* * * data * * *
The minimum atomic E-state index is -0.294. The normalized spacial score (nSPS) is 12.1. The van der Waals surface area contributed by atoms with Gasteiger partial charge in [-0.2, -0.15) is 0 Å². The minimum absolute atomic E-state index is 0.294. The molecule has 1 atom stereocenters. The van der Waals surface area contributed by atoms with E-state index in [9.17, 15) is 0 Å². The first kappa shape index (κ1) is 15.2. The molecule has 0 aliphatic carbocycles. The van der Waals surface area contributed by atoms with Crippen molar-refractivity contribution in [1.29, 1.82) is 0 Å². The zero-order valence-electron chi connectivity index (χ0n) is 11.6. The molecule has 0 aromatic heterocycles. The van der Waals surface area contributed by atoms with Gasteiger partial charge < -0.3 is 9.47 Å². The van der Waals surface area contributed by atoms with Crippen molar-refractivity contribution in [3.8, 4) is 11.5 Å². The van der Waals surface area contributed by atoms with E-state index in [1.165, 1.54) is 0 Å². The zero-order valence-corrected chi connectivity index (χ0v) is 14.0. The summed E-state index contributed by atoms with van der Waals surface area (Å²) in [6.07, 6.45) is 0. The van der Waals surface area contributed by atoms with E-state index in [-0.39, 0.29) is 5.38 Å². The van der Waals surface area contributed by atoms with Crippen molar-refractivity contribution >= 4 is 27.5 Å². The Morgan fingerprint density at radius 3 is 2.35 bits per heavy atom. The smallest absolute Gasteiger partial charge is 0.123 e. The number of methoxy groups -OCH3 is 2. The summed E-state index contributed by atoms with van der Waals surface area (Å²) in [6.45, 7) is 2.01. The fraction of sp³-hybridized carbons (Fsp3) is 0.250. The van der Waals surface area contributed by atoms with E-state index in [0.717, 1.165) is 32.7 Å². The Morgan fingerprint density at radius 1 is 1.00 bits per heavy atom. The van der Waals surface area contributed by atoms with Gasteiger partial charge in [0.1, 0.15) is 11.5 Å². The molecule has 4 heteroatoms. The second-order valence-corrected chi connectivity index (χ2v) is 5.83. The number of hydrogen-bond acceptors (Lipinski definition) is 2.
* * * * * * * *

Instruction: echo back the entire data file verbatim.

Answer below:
The minimum atomic E-state index is -0.294. The normalized spacial score (nSPS) is 12.1. The van der Waals surface area contributed by atoms with Gasteiger partial charge in [-0.2, -0.15) is 0 Å². The minimum absolute atomic E-state index is 0.294. The molecule has 1 atom stereocenters. The van der Waals surface area contributed by atoms with E-state index in [9.17, 15) is 0 Å². The first kappa shape index (κ1) is 15.2. The molecule has 0 aliphatic carbocycles. The van der Waals surface area contributed by atoms with Crippen molar-refractivity contribution in [1.29, 1.82) is 0 Å². The zero-order valence-electron chi connectivity index (χ0n) is 11.6. The molecule has 0 aromatic heterocycles. The van der Waals surface area contributed by atoms with Gasteiger partial charge < -0.3 is 9.47 Å². The van der Waals surface area contributed by atoms with Crippen molar-refractivity contribution in [3.8, 4) is 11.5 Å². The van der Waals surface area contributed by atoms with E-state index in [1.165, 1.54) is 0 Å². The zero-order valence-corrected chi connectivity index (χ0v) is 14.0. The summed E-state index contributed by atoms with van der Waals surface area (Å²) in [6.07, 6.45) is 0. The van der Waals surface area contributed by atoms with E-state index in [-0.39, 0.29) is 5.38 Å². The van der Waals surface area contributed by atoms with Crippen molar-refractivity contribution >= 4 is 27.5 Å². The Morgan fingerprint density at radius 3 is 2.35 bits per heavy atom. The smallest absolute Gasteiger partial charge is 0.123 e. The number of methoxy groups -OCH3 is 2. The summed E-state index contributed by atoms with van der Waals surface area (Å²) in [6.45, 7) is 2.01. The fraction of sp³-hybridized carbons (Fsp3) is 0.250. The van der Waals surface area contributed by atoms with E-state index in [0.717, 1.165) is 32.7 Å². The Morgan fingerprint density at radius 1 is 1.00 bits per heavy atom. The van der Waals surface area contributed by atoms with Gasteiger partial charge in [0.1, 0.15) is 11.5 Å². The molecule has 4 heteroatoms. The second-order valence-corrected chi connectivity index (χ2v) is 5.83. The number of hydrogen-bond acceptors (Lipinski definition) is 2.